5 Min Read
(Refiles with GLOBAL MARKETS tag)
* Stocks lower on reports of German bank fines
* ECB Lautenschlaeger says QE last resort
* UK output dips unexpectedly, sterling falls
* Market looks to Fed minutes, earnings season
By John Geddie
LONDON, July 8 (Reuters) - Europe's main stock indices and lower-rated government bonds slipped on Tuesday amid reports of new U.S. fines for banks and dimming prospects the European Central Bank will launch an asset purchase programme.
Bank shares weighed on European equity indexes which fell for a third consecutive day, as Germany's largest lenders were said to be negotiating a settlement with U.S. authorities over their dealings with countries blacklisted by Washington. The talks follow a huge fine for French lender BNP Paribas.
"These fines add to an existing uncertainty in the banking sector," said Berenberg's senior economist Christian Schulz, pointing out that the balance sheets of the region's banks are currently under review by the ECB.
At 0945 GMT, the pan-European FTSEurofirst 300 index .FTEU3 was down 0.5 percent at 1,380.33. Germany's Dax was down 0.6 percent and France's CAC down 0.4 percent. The UK's FTSE 100 also lost 0.5 percent, weighed down by weaker than expected UK factory output data.
Shares in German lender Commerzbank fell 3.5 percent as the New York Times reported it could pay at least $500 million in penalties. Its larger competitor Deutsche Bank saw its shares slip 0.5 percent.
The ECB has made unprecedented policy moves in recent months to stimulate bank lending and revive the euro zone economy.
But late on Monday ECB Executive Board member Sabine Lautenschlaeger showed the strength of opposition in some quarters to a programme of asset purchases, which she said should be a last resort.
Many economists say such a programme, known as quantitative easing, might not prove as effective as it has in the United States because Europe relies on traditional forms of bank lending more than capital markets. ECB chief Mario Draghi has also said that might be the case.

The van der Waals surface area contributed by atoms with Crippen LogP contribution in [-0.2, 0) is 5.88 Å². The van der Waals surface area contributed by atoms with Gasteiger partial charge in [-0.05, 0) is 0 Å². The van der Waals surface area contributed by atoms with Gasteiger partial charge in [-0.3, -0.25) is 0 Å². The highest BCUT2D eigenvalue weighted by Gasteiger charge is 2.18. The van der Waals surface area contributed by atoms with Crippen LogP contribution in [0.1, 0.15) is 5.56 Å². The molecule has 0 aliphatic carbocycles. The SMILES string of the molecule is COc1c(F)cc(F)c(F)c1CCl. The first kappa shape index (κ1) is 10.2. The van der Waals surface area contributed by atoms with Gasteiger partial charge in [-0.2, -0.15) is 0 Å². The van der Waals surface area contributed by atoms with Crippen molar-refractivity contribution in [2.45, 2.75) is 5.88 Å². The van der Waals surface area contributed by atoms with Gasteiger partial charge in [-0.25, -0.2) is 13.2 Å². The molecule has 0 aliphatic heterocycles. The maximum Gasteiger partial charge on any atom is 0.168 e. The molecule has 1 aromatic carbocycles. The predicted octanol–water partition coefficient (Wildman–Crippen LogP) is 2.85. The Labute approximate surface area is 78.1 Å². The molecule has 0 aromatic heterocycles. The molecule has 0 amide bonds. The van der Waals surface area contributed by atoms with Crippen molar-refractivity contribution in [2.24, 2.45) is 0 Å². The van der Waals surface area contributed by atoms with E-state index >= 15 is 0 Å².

Berenberg's Schulz said he felt QE should only be used to fight a future sovereign debt crisis stemming from the bloc's fragile states. It was these lower-rated sovereign bonds that struggled on Tuesday, with traders citing Lautenschlaeger's speech.
Yields on 10-year Greek, Portuguese, Spanish, Italian and Irish bonds edged up between 1-4 basis points, although they remain near all-time lows.
In currency markets, the big mover was sterling which fell against the dollar after an unexpected dip in British factory and industrial output, although strategists said the data was unlikely to curb the pound's strength for long.
"Taken as a whole the UK data still points at quite a resilient, robust recovery," said Valentin Marinov, a currency strategist at Citigroup.
The euro was little changed against the U.S. dollar as markets waited for minutes on Wednesday of the Federal Reserve's last meeting which will be scoured for hints on when its policy committee might consider raising interest rates.
Asia was quiet overnight, with the region's stocks tracking sideways as the earnings season kicked off with disappointing guidance from regional tech heavyweight Samsung.
MSCI's broadest index of Asia-Pacific shares outside Japan was a fraction firmer, touching a three-year high of 502.27 during the session.
The U.S. earnings season starts with Alcoa later on Tuesday and dozens of major companies are scheduled to report next week, including numerous Dow components.
Profits are forecast to grow 6.2 percent for the quarter, according Reuters data, but investors see a chance of a return to double-digit growth for the first time in nearly three years.
In commodity markets, gold edged a fraction lower to $1,319.50 an ounce, having held to a relatively tight $1,305.90 to $1,332.10 range for the past two weeks.
Oil prices extended their recent decline as events in Iraq and Ukraine have so far not led to any serious disruption in flows. Brent LCOc1 dipped 57 cents to $109.61 a barrel and U.S. oil lost 20 cents to $103.32 a barrel. (Editing by Catherine Evans)